Former UT softball player Whitney Erickson, 21, was seriously injured last month while out with friends in Bowling Green. Her father is offering a $2,500 reward for information on the identities of the men involved.
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BOWLING GREEN - During her four years on the University of Toledo softball team, Whitney Erickson was no stranger to injuries.
She hurt her shoulder, fractured her skull, injured her knee, tore a ligament. Now, after being seriously injured while out with friends in Bowling Green last month, the 21-year-old wonders if she'll ever play softball or even walk right again.
Just weeks before she was to begin graduate school at the University of Minnesota, she and some friends were walking on East Wooster Street in front of Nate and Wally's Fish Bowl when Ms. Erickson was knocked to the ground. Two men began fighting as they left the bar and one fell into her. She struck her head on a metal pole, and her tibia was shattered.
"It's really hard. It's a day-by-day thing," her father, Todd Erickson of San Ramon, Calif., said. "The medications they had to put her on to deal with the surgery had all sorts of side effects. She's struggling through panic attacks, anxiety, and depression, and a lack of ability to focus. Every day is a struggle."
It disturbs him that the men who ran into his daughter left before anyone could find out who they were. "These guys who were fighting and knocked her over just took off," he said. "They didn't stick around to see how she was. They didn't take any responsibility."
Mr. Erickson is offering a $2,500 reward for information leading to the identities of the men involved in the scuffle, which occurred about 2:30 a.m. Aug. 19. He planned to run a classified ad in the Bowling Green State University newspaper beginning today that asks anyone who can help identify the men to contact him at email@example.com.
According to a Bowling Green police report, officers arrived shortly after Ms. Erickson was injured. The report states she was lying on the ground, holding her knee, and crying.
Witnesses told officers two men were "screwing around" and one pushed the other into Ms. Erickson. The men were gone when police arrived.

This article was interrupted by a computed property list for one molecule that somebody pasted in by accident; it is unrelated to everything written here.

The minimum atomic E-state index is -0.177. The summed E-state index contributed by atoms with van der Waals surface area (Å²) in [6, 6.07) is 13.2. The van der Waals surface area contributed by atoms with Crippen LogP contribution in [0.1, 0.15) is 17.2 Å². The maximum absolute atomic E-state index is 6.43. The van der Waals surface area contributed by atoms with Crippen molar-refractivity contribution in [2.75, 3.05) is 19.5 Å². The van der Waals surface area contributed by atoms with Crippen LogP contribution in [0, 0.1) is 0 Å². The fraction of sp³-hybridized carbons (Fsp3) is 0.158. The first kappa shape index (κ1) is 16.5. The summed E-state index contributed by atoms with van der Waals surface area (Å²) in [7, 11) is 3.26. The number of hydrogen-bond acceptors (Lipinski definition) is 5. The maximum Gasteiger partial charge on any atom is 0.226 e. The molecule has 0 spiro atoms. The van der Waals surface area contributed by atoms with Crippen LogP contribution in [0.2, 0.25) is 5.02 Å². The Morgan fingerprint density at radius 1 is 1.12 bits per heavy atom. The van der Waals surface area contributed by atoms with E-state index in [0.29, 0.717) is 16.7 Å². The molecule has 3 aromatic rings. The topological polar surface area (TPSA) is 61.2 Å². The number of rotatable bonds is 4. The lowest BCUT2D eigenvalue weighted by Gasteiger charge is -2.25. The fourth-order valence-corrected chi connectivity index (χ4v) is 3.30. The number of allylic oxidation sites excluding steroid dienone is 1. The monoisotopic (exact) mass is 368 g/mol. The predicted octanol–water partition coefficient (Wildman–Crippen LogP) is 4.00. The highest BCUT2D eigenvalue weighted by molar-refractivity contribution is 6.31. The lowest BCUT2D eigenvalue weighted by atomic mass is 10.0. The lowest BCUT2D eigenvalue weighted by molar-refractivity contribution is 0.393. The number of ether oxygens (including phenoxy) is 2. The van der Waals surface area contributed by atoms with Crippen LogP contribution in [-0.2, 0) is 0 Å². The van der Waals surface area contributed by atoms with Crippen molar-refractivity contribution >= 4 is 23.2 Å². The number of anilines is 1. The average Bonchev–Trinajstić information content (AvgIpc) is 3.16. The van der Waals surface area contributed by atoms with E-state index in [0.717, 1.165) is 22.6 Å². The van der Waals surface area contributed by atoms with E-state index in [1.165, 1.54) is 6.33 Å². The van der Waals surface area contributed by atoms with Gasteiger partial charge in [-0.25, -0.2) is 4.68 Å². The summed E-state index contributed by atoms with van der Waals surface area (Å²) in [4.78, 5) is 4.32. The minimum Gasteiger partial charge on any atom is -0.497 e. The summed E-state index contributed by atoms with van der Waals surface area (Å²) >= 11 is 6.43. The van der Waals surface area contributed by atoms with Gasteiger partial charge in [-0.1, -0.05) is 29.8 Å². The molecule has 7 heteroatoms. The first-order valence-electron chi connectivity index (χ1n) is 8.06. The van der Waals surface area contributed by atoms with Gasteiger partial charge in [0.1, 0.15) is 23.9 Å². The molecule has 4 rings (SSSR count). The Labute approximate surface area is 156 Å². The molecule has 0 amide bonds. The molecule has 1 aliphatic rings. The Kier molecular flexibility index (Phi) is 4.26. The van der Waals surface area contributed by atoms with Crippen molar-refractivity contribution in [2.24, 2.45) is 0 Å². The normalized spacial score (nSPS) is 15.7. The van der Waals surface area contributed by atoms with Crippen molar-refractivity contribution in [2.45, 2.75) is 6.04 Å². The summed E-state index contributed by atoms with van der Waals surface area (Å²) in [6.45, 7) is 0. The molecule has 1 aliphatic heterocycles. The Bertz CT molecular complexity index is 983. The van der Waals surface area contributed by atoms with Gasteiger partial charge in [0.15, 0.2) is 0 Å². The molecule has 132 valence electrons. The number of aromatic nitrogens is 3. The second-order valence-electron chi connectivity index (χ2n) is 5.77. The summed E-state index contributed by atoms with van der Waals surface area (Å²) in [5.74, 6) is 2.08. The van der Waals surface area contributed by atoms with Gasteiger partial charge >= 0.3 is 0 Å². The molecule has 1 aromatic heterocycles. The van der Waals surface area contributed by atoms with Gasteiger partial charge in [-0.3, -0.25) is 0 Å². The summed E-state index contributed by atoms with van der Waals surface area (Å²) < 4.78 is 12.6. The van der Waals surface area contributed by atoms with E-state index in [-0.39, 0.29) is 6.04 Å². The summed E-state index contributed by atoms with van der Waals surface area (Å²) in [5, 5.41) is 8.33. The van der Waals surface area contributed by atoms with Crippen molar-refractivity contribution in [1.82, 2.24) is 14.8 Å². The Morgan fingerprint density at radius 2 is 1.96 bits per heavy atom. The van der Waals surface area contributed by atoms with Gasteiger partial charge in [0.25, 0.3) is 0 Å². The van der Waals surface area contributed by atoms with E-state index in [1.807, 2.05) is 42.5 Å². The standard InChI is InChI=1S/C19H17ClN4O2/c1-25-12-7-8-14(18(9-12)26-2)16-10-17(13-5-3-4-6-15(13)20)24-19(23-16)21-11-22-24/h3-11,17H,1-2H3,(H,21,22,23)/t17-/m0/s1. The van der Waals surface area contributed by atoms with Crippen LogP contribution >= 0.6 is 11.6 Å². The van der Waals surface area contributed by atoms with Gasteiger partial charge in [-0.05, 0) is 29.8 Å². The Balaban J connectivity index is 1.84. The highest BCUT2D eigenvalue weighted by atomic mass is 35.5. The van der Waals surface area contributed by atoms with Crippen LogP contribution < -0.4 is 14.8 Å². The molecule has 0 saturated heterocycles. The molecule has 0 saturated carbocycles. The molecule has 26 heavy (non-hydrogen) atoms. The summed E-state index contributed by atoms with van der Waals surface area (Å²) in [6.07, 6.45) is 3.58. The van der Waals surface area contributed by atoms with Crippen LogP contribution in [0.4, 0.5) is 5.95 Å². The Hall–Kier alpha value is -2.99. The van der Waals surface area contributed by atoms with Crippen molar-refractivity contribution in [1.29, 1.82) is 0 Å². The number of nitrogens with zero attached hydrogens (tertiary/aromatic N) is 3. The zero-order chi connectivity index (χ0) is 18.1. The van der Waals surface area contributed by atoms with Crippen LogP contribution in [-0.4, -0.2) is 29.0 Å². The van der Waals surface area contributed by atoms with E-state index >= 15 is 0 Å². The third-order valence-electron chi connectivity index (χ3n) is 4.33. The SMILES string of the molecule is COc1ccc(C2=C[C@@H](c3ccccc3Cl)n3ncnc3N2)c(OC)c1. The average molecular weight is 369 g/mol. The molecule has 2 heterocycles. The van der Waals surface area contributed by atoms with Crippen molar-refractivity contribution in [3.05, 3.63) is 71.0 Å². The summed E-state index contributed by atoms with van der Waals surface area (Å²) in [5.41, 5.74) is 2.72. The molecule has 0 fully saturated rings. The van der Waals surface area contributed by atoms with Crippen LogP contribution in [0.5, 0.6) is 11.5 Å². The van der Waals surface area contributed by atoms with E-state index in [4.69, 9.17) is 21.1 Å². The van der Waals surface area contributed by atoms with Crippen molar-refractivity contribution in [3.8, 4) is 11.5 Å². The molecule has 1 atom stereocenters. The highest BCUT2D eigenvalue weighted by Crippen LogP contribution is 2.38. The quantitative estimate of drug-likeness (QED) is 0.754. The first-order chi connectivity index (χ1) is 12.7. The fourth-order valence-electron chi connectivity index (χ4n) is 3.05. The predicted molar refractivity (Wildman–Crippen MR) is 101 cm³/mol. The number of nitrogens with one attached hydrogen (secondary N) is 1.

Bowling Green Prosecutor Matt Reger said he was not familiar with the incident but that it would not be possible to prosecute without identified suspects.
Lindsay Vos, who was walking next to Ms. Erickson, said in a statement prepared for police that "a guy about 6 feet tall in a green shirt was arguing with a large guy at least 200 pound[s]. The guy in the blue was pushed very hard, falling right into Whitney. The guy landed on his back, and I believe fell onto Whitney. A few of the guys said, 'Sorry,' and then they all took off."
Ms. Erickson had surgery at University of Toledo Medical Center, formerly the Medical College of Ohio Hospital, the next morning rather than the checkup that had been scheduled with her doctor. She had hoped he would clear her to play softball at the University of Minnesota.
Mr. Erickson said his daughter recently returned to Minnesota to start graduate school but will be on crutches at least six more weeks. It's unlikely a promised athletic scholarship will come through if she's unable to play.
Her father said she had received two extra years of eligibility because previous injuries had kept her out of competition for much of her freshman and sophomore years. She graduated last spring from UT with a bachelor's degree in business administration.
"The odds of her coming back are astronomical. The odds of coming back after an injury like this are like 5 percent," he said.
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